But along a run I would expect that black and white reach the same actual temperature.
 

K8MHZ

Senior Member
Location
Michigan. It's a beautiful peninsula, I've looked
Occupation
Electrician
110.3(B).

Do we agree it is not a safety issue?

Just HIs acting like electrical inspectors.

I've never lost any sleep over it.

In fact, one job I did involved getting the AHJ to a house that an HI told the owner that two wires on a breaker were illegal. The AHJ came over, giged the house on items the HI missed and left a note for the owner that he had looked at the breakers and they were fine.

I got paid to fix the stuff the HI missed. Like incandescent lights in the closets and an extension cord used for permanent wiring for the garage door opener.

Personally, I don't think HI's should be allowed to do electrical inspections.
 

jxofaltrds

Inspector Mike®
Location
Mike P. Columbus Ohio
Occupation
ESI, PI, RBO
I've never lost any sleep over it.

In fact, one job I did involved getting the AHJ to a house that an HI told the owner that two wires on a breaker were illegal. The AHJ came over, giged the house on items the HI missed and left a note for the owner that he had looked at the breakers and they were fine.

I got paid to fix the stuff the HI missed. Like incandescent lights in the closets and an extension cord used for permanent wiring for the garage door opener.

Personally, I don't think HI's should be allowed to do electrical inspections.

Here is what Ohio says:

No person shall engage in the practice of electrical inspection in this state unless he is the holder of a certificate of competency as an electrical safety inspector issued under Chapter 3783. of the Revised Code. Any person practicing or offering to practice electrical inspection shall show proof of his certification upon request as provided by rules of the board of building standards.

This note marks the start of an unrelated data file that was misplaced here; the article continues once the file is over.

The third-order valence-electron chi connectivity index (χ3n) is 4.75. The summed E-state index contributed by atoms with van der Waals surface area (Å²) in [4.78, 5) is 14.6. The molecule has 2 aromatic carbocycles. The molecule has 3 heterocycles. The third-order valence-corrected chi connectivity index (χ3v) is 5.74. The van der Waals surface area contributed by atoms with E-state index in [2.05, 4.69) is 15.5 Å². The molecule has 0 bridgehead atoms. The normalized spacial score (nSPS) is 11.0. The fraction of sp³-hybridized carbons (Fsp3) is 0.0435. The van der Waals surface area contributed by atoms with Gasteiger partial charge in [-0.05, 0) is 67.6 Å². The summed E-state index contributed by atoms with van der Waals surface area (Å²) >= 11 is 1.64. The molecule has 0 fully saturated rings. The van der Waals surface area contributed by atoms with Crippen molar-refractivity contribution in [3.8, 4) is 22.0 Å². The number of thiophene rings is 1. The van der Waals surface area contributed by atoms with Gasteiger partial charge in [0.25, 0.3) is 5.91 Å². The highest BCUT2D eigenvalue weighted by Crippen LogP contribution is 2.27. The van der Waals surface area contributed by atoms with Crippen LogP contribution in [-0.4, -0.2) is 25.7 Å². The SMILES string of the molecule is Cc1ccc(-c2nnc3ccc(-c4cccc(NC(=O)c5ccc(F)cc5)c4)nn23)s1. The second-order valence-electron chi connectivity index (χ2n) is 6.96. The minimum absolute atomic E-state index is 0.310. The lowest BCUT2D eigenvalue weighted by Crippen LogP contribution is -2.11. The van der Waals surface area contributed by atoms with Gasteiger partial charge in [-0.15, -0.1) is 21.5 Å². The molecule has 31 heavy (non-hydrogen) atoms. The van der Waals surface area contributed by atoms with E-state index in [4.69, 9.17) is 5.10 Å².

Effective Date: 03-22-1973

And no your Ohio state license does not allow you to perform electrical inspections.

http://codes.ohio.gov/orc/3783.06
 
In a simple two wire circuit wired in black and white wire, would the black wire appear hotter than the white ?
I suspect that it would due to the likely greater emmissivity of the black insulation.

Anyone got a thermal imaging camera and access to some well loaded black and white wires ?
The black wire probably is in fact hotter at terminals in a load center as breakers are normally hotter than neutral bars.
But along a run I would expect that black and white reach the same actual temperature.

In general terms, black is no more emissive than white. That being said, if you have black PVC jacketed wire and white nylon jacketed wire, then you will have differences. The color in the visible spectrum has little to do with emissivity. Its the material and surface preparation.

When I get back to the shop on Monday, ill make some pictures. Any requests? Ill do 12ga black, red, white and green THHN, all at the same measured temperature.